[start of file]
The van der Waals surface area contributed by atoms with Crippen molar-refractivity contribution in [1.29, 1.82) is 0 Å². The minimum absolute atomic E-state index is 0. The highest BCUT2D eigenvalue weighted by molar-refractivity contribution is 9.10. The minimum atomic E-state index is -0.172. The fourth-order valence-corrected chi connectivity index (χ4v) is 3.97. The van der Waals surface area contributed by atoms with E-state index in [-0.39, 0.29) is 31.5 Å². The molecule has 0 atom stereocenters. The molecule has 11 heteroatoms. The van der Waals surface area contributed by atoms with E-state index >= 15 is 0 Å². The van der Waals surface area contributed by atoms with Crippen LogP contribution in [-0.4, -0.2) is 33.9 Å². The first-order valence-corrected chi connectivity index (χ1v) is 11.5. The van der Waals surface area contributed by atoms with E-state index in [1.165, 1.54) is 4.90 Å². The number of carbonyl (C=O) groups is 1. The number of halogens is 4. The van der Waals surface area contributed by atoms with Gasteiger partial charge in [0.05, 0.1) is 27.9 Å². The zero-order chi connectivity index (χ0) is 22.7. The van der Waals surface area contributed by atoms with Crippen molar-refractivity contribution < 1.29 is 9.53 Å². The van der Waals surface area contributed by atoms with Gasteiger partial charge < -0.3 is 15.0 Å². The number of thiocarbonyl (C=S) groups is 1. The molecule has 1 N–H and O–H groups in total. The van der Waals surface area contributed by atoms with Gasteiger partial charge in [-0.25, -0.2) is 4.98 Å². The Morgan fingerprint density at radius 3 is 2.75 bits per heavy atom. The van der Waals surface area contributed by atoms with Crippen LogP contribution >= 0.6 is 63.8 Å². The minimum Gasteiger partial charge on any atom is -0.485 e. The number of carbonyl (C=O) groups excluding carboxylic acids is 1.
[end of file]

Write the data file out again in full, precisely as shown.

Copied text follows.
The van der Waals surface area contributed by atoms with Crippen molar-refractivity contribution in [1.29, 1.82) is 0 Å². The minimum absolute atomic E-state index is 0. The highest BCUT2D eigenvalue weighted by molar-refractivity contribution is 9.10. The minimum atomic E-state index is -0.172. The fourth-order valence-corrected chi connectivity index (χ4v) is 3.97. The van der Waals surface area contributed by atoms with E-state index in [-0.39, 0.29) is 31.5 Å². The molecule has 0 atom stereocenters. The molecule has 11 heteroatoms. The van der Waals surface area contributed by atoms with E-state index >= 15 is 0 Å². The van der Waals surface area contributed by atoms with Crippen LogP contribution in [-0.4, -0.2) is 33.9 Å². The first-order valence-corrected chi connectivity index (χ1v) is 11.5. The van der Waals surface area contributed by atoms with E-state index in [1.165, 1.54) is 4.90 Å². The number of carbonyl (C=O) groups is 1. The number of halogens is 4. The van der Waals surface area contributed by atoms with Gasteiger partial charge in [0.05, 0.1) is 27.9 Å². The zero-order chi connectivity index (χ0) is 22.7. The van der Waals surface area contributed by atoms with Crippen molar-refractivity contribution < 1.29 is 9.53 Å². The van der Waals surface area contributed by atoms with Gasteiger partial charge < -0.3 is 15.0 Å². The number of thiocarbonyl (C=S) groups is 1. The molecule has 1 N–H and O–H groups in total. The van der Waals surface area contributed by atoms with Gasteiger partial charge in [-0.25, -0.2) is 4.98 Å². The Morgan fingerprint density at radius 3 is 2.75 bits per heavy atom. The van der Waals surface area contributed by atoms with Crippen LogP contribution >= 0.6 is 63.8 Å². The minimum Gasteiger partial charge on any atom is -0.485 e. The number of carbonyl (C=O) groups excluding carboxylic acids is 1.